Isle Of Man / Ellan Vannin

Isle of Man dementia cases rise 'inevitable'

Conceptual computer artwork showing the brain of an elderly man affected by Alzheimer's disease
Image caption People with dementia can be helped to "live full lives", Dr Jagus said

A rise in the number of people suffering from dementia in the Isle of Man is "inevitable", according to a consultant psychiatrist.

Dr Chris Jagus, of the mental health service, said there needs to be more awareness of the condition in advance.

There are about 1000 people with the condition locally, but if the island follows the UK trend, that number will double over the next 40 years.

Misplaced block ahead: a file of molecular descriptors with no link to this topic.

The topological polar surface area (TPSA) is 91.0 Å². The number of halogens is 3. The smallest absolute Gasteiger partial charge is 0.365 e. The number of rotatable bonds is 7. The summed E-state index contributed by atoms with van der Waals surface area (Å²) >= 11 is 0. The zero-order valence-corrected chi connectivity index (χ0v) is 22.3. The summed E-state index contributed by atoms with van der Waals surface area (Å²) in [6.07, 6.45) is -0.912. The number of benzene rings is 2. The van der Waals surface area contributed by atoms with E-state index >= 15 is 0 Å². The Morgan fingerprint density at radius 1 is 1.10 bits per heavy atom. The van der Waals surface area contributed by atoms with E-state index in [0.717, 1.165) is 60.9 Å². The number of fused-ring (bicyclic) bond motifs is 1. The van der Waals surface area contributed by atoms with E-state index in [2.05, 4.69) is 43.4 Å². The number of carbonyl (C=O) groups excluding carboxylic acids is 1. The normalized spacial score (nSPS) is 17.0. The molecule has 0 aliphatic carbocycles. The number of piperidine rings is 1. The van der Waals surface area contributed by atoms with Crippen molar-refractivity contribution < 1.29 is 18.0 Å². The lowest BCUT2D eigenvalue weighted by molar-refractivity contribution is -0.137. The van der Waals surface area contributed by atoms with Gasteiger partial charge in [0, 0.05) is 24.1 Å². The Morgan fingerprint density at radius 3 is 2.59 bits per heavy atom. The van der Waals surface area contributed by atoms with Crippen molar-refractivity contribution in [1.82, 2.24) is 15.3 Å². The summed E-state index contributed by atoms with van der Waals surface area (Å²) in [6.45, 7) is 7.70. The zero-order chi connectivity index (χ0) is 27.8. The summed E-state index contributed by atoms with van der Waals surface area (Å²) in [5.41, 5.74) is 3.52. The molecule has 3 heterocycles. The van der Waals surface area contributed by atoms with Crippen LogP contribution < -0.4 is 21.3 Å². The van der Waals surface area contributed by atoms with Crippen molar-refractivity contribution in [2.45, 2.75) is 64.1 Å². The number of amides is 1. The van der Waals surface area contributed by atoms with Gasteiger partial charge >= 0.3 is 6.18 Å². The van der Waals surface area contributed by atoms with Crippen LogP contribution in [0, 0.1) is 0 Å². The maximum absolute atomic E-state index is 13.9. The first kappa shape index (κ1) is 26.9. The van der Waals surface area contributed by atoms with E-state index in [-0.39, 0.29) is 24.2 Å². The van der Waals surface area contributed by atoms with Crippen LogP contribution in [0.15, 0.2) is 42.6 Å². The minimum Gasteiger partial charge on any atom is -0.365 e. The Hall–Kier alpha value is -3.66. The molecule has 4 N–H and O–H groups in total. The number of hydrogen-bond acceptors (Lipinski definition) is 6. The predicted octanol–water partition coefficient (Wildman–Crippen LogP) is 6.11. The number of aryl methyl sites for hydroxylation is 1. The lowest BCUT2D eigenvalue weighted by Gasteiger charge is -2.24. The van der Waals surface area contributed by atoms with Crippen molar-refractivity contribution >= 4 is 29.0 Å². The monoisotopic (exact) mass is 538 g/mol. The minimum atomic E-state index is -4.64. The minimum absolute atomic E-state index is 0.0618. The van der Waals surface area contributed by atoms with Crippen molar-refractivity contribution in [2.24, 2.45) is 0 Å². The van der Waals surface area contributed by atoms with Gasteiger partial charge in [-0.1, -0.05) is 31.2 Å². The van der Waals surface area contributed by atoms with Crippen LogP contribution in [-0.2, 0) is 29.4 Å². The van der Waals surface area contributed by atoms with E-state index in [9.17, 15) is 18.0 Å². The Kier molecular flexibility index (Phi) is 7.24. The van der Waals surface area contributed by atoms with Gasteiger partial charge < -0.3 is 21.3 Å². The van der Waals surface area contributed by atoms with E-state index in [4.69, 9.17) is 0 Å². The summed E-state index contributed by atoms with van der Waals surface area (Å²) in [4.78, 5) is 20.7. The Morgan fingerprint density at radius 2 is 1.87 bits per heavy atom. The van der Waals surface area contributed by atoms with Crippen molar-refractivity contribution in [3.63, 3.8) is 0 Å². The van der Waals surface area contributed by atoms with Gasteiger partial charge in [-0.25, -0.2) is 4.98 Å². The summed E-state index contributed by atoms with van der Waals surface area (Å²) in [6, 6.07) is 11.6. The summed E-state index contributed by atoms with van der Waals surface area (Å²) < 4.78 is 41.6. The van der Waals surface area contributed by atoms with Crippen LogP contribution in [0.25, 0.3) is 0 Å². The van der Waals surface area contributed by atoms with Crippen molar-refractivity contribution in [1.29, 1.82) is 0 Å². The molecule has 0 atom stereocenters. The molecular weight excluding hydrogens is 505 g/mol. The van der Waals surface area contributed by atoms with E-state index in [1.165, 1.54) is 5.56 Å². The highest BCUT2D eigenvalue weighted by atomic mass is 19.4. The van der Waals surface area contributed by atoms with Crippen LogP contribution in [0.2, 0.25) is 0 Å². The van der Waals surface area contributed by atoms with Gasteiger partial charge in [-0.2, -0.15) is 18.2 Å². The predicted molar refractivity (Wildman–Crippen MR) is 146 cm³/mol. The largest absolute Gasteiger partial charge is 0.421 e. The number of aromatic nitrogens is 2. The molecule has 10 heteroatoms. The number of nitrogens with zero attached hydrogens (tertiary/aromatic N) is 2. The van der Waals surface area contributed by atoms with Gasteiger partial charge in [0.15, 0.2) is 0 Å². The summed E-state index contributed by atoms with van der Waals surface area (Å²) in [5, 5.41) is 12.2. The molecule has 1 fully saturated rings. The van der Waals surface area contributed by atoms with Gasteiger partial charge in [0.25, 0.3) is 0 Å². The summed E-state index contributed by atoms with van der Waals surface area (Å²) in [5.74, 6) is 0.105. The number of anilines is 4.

"People live longer so instances will rise, it's inevitable," Dr Jagus said.

"Things are going to get busier and dementia is very expensive so we need to work out a way to invest which will reduce costs in the long term.

"If someone has the right kind of support in place, they may not need as much input from, for example, the social care system."

Dr Jagus was talking at a Dementia Awareness day at the Villa Marina in Douglas, organised by the government.

"I think there is a perception that dementia is an inevitable part of the ageing process and there is nothing you can do about it," he explained.

"We now know that is not true - it can be assessed, diagnosed and treated.

"There is a lot that can be done to find ways to help people to live full lives, that is something we can all take a part in, across the community."

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